Mr. Saadati was involved in a series of car accidents, suffering serious psychological injuries. The Court of Appeal denied him compensation, holding him to a higher standard than someone who had suffered physical injuries.
Canadian law has treated people with psychological injuries unfairly in comparison to people with physical injuries, making it more difficult, complicated and expensive for them to receive compensation.
That changed on June 2, 2017, with a 9-0 decision by our highest court written by Justice Brown:
This and other mechanisms by which some courts have historically sought to control recovery for mental injury are, in my respectful view, premised upon dubious perceptions of psychiatry and of mental illness in general, which Canadian tort law should repudiate.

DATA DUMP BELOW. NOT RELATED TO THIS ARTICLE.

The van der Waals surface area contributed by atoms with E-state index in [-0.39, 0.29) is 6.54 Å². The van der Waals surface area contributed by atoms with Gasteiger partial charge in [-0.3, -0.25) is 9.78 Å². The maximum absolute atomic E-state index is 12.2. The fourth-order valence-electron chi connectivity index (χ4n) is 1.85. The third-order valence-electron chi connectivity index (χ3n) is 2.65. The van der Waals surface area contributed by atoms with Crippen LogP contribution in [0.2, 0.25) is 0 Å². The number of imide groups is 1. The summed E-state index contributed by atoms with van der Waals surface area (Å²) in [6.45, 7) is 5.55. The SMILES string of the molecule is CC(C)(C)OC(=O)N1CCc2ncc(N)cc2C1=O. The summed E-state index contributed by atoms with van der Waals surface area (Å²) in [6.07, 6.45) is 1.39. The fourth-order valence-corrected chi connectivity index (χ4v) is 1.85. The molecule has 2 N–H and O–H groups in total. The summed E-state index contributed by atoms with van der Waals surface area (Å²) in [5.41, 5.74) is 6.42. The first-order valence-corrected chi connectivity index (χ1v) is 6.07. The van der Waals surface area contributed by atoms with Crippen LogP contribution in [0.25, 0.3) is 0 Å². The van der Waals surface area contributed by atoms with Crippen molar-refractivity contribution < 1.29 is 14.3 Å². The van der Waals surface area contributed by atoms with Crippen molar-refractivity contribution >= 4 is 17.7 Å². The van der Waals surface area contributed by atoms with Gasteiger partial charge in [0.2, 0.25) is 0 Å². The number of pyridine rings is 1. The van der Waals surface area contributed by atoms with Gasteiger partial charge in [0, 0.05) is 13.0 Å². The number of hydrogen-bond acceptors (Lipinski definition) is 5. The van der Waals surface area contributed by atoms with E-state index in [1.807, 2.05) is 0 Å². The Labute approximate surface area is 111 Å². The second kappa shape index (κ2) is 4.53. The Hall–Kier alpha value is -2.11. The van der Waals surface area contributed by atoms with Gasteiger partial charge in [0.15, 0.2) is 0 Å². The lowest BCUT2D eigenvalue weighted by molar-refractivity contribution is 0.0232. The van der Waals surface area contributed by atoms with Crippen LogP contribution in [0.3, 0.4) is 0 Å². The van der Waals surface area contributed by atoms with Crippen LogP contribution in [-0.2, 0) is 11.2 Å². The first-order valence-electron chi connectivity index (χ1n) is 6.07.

The stigma faced by people with mental illness, including that caused by mental injury, is notorious … often unjustly and unnecessarily impeding their participation, so far as possible, in civil society. While tort law does not exist to abolish misguided prejudices, it should not seek to perpetuate them.
The Supreme Court of Canada restored Mr. Saadati’s compensation and awarded him legal costs for his trial and appeals.
This landmark case removes barriers to compensation for people who suffer psychological injuries and is an important move towards showing Canadians with psychological injuries the equal respect they deserve.
Mr. Saadati’s case was exceptionally argued by Dairn Shane at trial, on appeal and then at the Supreme Court of Canada with assistance from Joseph Fearon. The case can be read here: https://scc-csc.lexum.com/scc-csc/scc-csc/en/item/16664/index.do
If you or someone you know has suffered a psychological injury, you can call 1-800-JUSTICE today for a free case evaluation.